MANSFIELD, Conn. (AP) — A Connecticut teacher who raised more than $40,000 to help people buy groceries during the pandemic may not be hit with a big tax bill after all.
Louis Goffinet received a form telling him he owed $16,000 in taxes on the money. But Goffinet told the Hartford Courant that after consulting with experts, he believes the money will be classified as a gift exemption and not taxed.
“Everything I would have received would qualify as a gift and not taxed,” he told the newspaper. “I’m backing all that up in addition with all my credit card statements, bank statements, the tracking I did of who’s getting what, all the receipts. It seems like I’m in good shape.”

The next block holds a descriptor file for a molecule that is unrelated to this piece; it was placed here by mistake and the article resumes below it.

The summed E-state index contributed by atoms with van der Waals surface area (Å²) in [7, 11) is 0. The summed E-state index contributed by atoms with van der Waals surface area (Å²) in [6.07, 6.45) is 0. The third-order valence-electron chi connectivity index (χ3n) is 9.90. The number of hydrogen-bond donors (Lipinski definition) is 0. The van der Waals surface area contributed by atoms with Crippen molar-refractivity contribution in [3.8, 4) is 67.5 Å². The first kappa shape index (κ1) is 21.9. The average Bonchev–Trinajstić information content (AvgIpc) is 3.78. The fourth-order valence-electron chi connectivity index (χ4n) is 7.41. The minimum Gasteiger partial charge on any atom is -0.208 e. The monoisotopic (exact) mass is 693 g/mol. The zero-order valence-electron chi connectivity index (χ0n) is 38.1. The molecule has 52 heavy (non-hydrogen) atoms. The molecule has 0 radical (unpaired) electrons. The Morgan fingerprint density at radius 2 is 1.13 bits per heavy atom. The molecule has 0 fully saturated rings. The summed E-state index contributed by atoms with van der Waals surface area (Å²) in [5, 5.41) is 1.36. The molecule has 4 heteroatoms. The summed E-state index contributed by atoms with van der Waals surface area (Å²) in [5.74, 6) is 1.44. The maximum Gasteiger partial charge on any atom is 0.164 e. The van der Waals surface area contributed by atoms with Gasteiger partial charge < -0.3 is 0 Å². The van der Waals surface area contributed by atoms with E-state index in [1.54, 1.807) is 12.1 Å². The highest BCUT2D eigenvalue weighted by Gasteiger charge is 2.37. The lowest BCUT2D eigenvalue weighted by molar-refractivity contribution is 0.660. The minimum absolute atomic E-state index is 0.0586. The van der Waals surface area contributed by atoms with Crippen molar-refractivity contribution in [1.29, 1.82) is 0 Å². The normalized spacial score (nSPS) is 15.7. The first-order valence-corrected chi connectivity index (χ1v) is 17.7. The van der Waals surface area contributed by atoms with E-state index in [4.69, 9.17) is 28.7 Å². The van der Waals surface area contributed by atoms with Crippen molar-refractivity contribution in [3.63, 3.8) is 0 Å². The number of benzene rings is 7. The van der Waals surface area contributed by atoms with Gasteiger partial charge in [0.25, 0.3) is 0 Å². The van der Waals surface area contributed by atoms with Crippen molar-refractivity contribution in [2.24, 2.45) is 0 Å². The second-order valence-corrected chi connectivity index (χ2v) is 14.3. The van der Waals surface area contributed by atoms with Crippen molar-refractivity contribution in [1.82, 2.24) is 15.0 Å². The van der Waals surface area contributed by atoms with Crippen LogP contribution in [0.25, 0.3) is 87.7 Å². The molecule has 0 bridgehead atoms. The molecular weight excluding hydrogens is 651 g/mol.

The 27-year-old middle school teacher began spending some of his own money to pick up groceries for elderly neighbors afraid to go to the store during the early days of the pandemic. He later organized two fundraisers on Facebook, with a donation limit of $200. Goffinet eventually bought holiday gifts and paid rent for people in need, in addition to groceries.
In January, Facebook sent Goffinet a 1099 form that stated he owed taxes on the money he had raised. Facebook warns users that money generated from a fundraiser on the social media platform may be taxable if more than $20,000 is raised and that a 1099 tax form will be issued.
Goffinet has received about $13,000 in donations to pay his tax bill, and told the Courant he intends to use that money to create a nonprofit organization — or send the money back, if people want it.